Falcons fans spent the offseason crossing their fingers that Steve Sarkisian would put it together. The team improved their offensive roster, he got more time to adjust to the team and the NFL, and they added Greg Knapp, a quarterback coach with a lengthier NFL resume than Bush Hamdan.
The result was the same. The players looked uncomfortable, passes were off, passes were dropped, and the red zone remains a disaster. The “wrinkles” promised only days ago appear to be forcing previously failed formations to work.
Four verts at the goal line three times in a row? And trying to smash through an 11 man box repeatedly? That’s clearly a recipe for failure, but Hall of Fame quarter Kurt Warner found smaller, more serious problems with the offense. He explained what he saw on the Jim Rome show.
Warner compares what he saw in Kyle Shanahan’s offense to what he saw on Thursday night against the Philadelphia Eagles. When asked if he believed this was an execution issue or a coaching issue, Warner focused on two themes: (1) players are not being used to their strengths; and (2) the small intricacies are missing.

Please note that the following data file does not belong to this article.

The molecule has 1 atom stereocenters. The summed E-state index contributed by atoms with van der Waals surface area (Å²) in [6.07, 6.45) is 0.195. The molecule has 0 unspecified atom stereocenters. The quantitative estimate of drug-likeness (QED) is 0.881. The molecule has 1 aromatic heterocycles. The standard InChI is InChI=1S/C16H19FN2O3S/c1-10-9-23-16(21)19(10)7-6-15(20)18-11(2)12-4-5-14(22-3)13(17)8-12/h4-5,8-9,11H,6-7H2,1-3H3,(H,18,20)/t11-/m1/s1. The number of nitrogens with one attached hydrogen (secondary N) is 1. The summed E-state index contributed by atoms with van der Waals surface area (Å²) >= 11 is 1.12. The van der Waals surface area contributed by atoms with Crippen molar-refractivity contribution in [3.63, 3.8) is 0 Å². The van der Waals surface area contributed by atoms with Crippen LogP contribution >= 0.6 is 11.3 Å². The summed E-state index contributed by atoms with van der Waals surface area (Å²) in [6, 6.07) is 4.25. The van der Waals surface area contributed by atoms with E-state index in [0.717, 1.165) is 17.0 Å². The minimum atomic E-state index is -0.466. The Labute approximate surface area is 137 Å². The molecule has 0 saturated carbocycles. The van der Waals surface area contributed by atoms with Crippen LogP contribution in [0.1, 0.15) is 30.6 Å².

We saw (1) last year a lot, probably best highlighted by Tevin Coleman. Too often Coleman was run up the middle against stacked boxes, and rarely put into space or catching the ball, where he was a dynamic offensive weapon. Sarkisian never figured out how to use Taylor Gabriel at all. If we are comparing Shanahan to Sarkisian, Shanahan got production out of all of his tight ends. Sarkisian focused on Austin Hooper.
Now (2) may be even more problematic. As Warner puts it, the little things in the NFL are what makes a play successful. He points out that the routes have been sloppy, and suggests they are not emphasized by coaches. It sounds like Sarkisian may still not be sure what it takes to win in the NFL.
Things may have been easier when he was the head coach at USC, and those problems Warner mentioned didn’t matter when your players were significantly more talented than anyone else on the field. It may be similar to how some young players struggle to adapt to playing in the NFL. They have been the fastest guy on the field their whole life, so they never had to sweat the small stuff. Once in the NFL, they aren’t the fastest anymore.
Does Sarkisian even know what worked in college will not always work in the pros? And if he figures that out, does he have the coaching ability to make the change? The early results show there’s still a long way for Sarkisian to go.